Food-grade organic hard red winter wheat prices averaged $13.57 a bushel in February-March, up $2.70 from the prior two-month period and up $1.77 from December-January, with year-ago prices not quoted by Mercaris.
|Ryan Koory, senior economist at Mercaris
“Organic hard red winter wheat closed the first quarter on a positive note,” said Ryan Koory, senior economist at Mercaris. “Trade volumes improved along seasonal lines and are on track so far in April to reach second-quarter 2017 levels.
“Previously we mentioned the concerns circulating around the quality of the 2017-18 winter wheat crop. On a nation-wide agricultural level these concerns have been substantiated by recent USDA crop progress reports.”
But organic winter wheat appears to be protected from the downturn as most of the lower-rated crop is in the southern Plains, which has a relatively small share of organic winter wheat acres, Koory noted. The top three organic winter wheat producing states (Wyoming, Montana, and Colorado) all reported crop condition ratings near or above the 5-year average in early April.
Prices for organic food-grade hard red spring wheat were quoted by Mercaris at $20.40 a bushel, with the prior two reporting periods unquoted but up $2.50 from $17.90 a bushel a year ago.
“Organic hard red spring wheat market activity gained a bit of momentum at the close of the first quarter,” Koory said.
Quotes for food-grade organic durum have not been available for the most recent three reporting periods and were at $12.56 a bushel a year ago.
“Organic durum wheat trades remained few and far between through the first quarter of 2018,” Koory said. “Although February did see trading activity pick up from the prior month, trades slowed again over March and have yet to pick up in April.”
“Organic corn trade volumes picked up slightly in March after several months of very little activity,” Koory said. “The uptick in trades has yet to translate into price support, as the food grade organic corn price remained just below the $10-per-bu mark at the close of the first quarter.
“Previously, Mercaris mentioned its expectation that food grade corn trade would begin to pick up in the spring as operators looked for cashflow ahead of planting. Although the volume of corn traded in March was only slightly higher than the previous month, April has so far been much more robust. Through the first two weeks of the month, we have observed the most volume traded since the current marketing year began in September 2017.
“It’s not clear yet if the increase in trade will bring lower prices as more farmers look to raise capital ahead of planting, or if corn is going to push above the $10-per-bushel range, raising the interest of less cash-strapped farmers with a little extra grain to market. Given the current direction of feed grade corn prices, which crested $10.25 per bushel in March, Mercaris is of the opinion that prices will likely move higher over the spring and this will likely be the catalyst for more volume moving though the market.”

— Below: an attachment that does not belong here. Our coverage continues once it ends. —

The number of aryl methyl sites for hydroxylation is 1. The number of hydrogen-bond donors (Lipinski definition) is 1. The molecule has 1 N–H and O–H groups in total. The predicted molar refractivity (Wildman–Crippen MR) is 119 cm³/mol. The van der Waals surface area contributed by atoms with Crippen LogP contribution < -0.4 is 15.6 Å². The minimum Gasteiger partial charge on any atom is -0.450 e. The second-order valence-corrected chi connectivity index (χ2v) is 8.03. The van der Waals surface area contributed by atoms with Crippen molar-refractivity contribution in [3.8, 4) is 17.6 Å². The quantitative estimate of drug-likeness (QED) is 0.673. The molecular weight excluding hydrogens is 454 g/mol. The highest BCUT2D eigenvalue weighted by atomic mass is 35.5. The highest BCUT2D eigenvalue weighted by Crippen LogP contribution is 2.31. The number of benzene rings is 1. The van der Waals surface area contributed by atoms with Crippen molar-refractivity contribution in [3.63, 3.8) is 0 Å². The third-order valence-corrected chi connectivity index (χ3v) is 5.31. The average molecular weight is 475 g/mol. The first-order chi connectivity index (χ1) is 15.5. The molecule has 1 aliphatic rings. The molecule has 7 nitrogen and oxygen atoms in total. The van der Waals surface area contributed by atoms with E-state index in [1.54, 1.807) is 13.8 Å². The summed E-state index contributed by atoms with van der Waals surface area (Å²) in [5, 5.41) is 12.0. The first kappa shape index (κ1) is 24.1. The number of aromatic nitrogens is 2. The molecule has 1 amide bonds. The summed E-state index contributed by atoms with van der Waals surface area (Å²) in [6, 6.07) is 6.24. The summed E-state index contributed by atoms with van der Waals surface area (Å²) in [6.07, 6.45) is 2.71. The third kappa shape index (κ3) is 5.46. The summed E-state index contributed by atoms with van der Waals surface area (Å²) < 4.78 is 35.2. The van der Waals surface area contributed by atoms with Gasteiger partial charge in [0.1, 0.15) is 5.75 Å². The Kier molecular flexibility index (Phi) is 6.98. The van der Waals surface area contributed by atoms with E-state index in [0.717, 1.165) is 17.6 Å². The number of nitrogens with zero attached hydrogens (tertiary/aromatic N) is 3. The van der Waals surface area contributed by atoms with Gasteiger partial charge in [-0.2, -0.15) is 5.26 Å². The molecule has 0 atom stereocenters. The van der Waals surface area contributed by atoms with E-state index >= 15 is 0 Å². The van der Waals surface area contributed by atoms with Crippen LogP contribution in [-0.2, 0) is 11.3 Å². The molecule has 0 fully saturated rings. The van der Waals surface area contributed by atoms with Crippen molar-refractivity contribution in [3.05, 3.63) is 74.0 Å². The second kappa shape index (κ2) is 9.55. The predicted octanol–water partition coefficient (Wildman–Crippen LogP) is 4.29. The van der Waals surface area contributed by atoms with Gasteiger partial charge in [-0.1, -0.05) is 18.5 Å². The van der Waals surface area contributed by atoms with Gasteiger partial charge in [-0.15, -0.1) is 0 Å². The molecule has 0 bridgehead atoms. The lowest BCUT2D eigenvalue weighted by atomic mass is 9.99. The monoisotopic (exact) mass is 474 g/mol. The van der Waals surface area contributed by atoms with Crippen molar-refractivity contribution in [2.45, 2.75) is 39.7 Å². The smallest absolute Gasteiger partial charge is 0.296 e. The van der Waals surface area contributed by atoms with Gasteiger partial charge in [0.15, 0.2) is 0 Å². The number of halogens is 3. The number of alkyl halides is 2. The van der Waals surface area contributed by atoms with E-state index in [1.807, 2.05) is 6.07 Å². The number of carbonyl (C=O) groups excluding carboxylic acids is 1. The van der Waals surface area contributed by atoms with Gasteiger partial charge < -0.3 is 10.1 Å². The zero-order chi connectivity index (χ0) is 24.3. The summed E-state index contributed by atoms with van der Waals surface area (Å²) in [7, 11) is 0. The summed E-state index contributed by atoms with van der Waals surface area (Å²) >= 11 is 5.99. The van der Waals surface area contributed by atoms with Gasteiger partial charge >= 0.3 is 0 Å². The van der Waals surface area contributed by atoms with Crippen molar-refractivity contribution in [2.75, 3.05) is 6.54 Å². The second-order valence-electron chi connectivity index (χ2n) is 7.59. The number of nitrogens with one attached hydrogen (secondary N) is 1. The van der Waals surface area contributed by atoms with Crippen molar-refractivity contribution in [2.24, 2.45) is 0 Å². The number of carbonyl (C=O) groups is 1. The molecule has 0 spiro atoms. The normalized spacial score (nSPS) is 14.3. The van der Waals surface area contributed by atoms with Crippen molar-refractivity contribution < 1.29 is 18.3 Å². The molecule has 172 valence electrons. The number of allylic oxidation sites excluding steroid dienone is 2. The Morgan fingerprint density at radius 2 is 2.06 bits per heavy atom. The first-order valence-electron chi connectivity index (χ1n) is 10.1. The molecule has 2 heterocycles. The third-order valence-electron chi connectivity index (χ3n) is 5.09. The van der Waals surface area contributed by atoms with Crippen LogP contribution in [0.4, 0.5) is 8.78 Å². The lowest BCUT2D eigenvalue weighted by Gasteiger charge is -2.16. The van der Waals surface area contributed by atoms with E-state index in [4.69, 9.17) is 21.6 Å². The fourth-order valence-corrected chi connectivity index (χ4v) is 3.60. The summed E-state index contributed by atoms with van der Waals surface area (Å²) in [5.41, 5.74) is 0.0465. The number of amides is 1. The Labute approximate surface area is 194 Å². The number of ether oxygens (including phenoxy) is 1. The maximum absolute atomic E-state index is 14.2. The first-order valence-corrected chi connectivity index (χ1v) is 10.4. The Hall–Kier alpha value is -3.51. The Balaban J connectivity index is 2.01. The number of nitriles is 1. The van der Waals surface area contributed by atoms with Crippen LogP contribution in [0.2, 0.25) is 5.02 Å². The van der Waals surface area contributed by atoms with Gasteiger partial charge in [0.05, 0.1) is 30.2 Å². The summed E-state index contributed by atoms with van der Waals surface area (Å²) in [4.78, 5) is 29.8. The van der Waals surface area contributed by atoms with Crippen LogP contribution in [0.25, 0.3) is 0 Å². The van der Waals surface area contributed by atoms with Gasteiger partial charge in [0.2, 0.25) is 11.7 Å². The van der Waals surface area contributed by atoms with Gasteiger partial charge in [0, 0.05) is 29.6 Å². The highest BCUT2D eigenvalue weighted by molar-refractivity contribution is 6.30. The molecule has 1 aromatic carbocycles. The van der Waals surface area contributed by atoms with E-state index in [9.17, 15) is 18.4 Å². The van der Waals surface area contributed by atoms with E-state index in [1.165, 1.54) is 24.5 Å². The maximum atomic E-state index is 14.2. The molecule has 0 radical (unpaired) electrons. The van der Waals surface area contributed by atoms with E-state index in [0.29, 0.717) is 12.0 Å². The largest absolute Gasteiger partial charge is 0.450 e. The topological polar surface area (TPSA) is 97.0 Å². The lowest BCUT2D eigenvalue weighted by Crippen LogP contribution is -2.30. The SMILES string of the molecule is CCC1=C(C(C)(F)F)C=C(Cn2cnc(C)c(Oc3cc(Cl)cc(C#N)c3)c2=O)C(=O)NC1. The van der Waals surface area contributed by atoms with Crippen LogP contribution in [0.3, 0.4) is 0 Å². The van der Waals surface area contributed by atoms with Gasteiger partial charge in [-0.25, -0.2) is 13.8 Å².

“Organic soybean prices seem incapable of shaking their winter funk even as April gets underway,” Koory said. “With the exception of a few trades reported above $25 a bushel, organic food- grade soybeans have struggled to remain above last year’s level.
“This is somewhat of a conundrum given the general state of the U.S. organic sector. Both wheat and corn prices have seen sustained gains since the start of the 2017-18 marketing year supported by several factors that have tightened the U.S. market. Per Mercaris supply-and-use estimates, the U.S. soybean market appears especially tight this year, and anecdotal evidence from purchasers seem to reinforce this claim. However, the tight U.S. soybean supply situation does not appear to be translating into prices.
“Mercaris remains optimistic that trade will be more active in the second quarter, potentially bringing more support to prices. But, for the moment, soybeans appear to be priced at a buyer’s market level.”
Delayed planting due to prolonged wintry weather may pose a greater risk for organic grain producers than for conventional growers, Koory said, because farmers tend to plant organic crops earlier to prevent cross pollination with non-organic crops. In addition, organic growers have less flexibility to switch to other crops because many are on four-year crop rotations to get adequate nutrients in the soil and for weed control, while conventional farmers can more easily switch away from corn to crops with shorter growing seasons, especially soybeans, if weather significantly delays planting.
While organic crops are grown across many states, organic corn and soybean acreage tends to be concentrated in the Upper Midwest and Great Lakes region, largely to provide feed to organic dairies, and food-grain organic production tends to mirror organic feed-grain production, Koory said. Michigan, Minnesota, Wisconsin and Iowa have considerable organic acreage, along with New York, Texas and California, the latter three of which also are large dairy states. The Upper Midwest and Great Lakes region remains in the grip of wintry weather, with planting of conventional crops expected to be delayed.
Mercaris is a comprehensive source of market data and on-line trading for feed-grade and food-grade organic and non-GMO commodities based in Silver Spring, Maryland, U.S. For more information visit www.mercaris.com.